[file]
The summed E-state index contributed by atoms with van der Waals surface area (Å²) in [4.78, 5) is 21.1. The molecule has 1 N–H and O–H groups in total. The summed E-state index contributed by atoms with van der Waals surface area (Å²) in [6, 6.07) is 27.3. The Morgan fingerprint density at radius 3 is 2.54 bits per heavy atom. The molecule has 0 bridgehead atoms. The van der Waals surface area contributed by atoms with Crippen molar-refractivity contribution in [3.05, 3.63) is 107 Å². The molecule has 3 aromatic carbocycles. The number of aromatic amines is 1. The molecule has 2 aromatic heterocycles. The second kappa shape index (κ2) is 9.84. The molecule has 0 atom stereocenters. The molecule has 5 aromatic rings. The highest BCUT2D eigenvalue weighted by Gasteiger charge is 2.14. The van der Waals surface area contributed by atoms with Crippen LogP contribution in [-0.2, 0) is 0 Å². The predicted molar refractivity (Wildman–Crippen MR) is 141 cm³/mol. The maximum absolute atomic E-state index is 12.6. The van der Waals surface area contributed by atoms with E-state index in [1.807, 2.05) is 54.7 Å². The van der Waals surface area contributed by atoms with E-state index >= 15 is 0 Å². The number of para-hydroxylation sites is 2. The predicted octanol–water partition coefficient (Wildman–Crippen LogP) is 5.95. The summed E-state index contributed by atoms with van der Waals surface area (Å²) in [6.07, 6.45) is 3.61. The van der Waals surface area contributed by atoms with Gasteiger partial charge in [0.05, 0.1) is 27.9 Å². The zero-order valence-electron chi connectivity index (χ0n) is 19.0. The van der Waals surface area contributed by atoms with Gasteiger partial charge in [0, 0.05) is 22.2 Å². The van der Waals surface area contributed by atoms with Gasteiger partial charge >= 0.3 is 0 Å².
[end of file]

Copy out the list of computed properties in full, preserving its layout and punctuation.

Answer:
The summed E-state index contributed by atoms with van der Waals surface area (Å²) in [4.78, 5) is 21.1. The molecule has 1 N–H and O–H groups in total. The summed E-state index contributed by atoms with van der Waals surface area (Å²) in [6, 6.07) is 27.3. The Morgan fingerprint density at radius 3 is 2.54 bits per heavy atom. The molecule has 0 bridgehead atoms. The van der Waals surface area contributed by atoms with Crippen molar-refractivity contribution in [3.05, 3.63) is 107 Å². The molecule has 3 aromatic carbocycles. The number of aromatic amines is 1. The molecule has 2 aromatic heterocycles. The second kappa shape index (κ2) is 9.84. The molecule has 0 atom stereocenters. The molecule has 5 aromatic rings. The highest BCUT2D eigenvalue weighted by Gasteiger charge is 2.14. The van der Waals surface area contributed by atoms with Crippen LogP contribution in [-0.2, 0) is 0 Å². The predicted molar refractivity (Wildman–Crippen MR) is 141 cm³/mol. The maximum absolute atomic E-state index is 12.6. The van der Waals surface area contributed by atoms with E-state index in [1.807, 2.05) is 54.7 Å². The van der Waals surface area contributed by atoms with E-state index >= 15 is 0 Å². The number of para-hydroxylation sites is 2. The predicted octanol–water partition coefficient (Wildman–Crippen LogP) is 5.95. The summed E-state index contributed by atoms with van der Waals surface area (Å²) in [6.07, 6.45) is 3.61. The van der Waals surface area contributed by atoms with Gasteiger partial charge in [0.05, 0.1) is 27.9 Å². The zero-order valence-electron chi connectivity index (χ0n) is 19.0. The van der Waals surface area contributed by atoms with Gasteiger partial charge in [0, 0.05) is 22.2 Å². The van der Waals surface area contributed by atoms with Gasteiger partial charge >= 0.3 is 0 Å².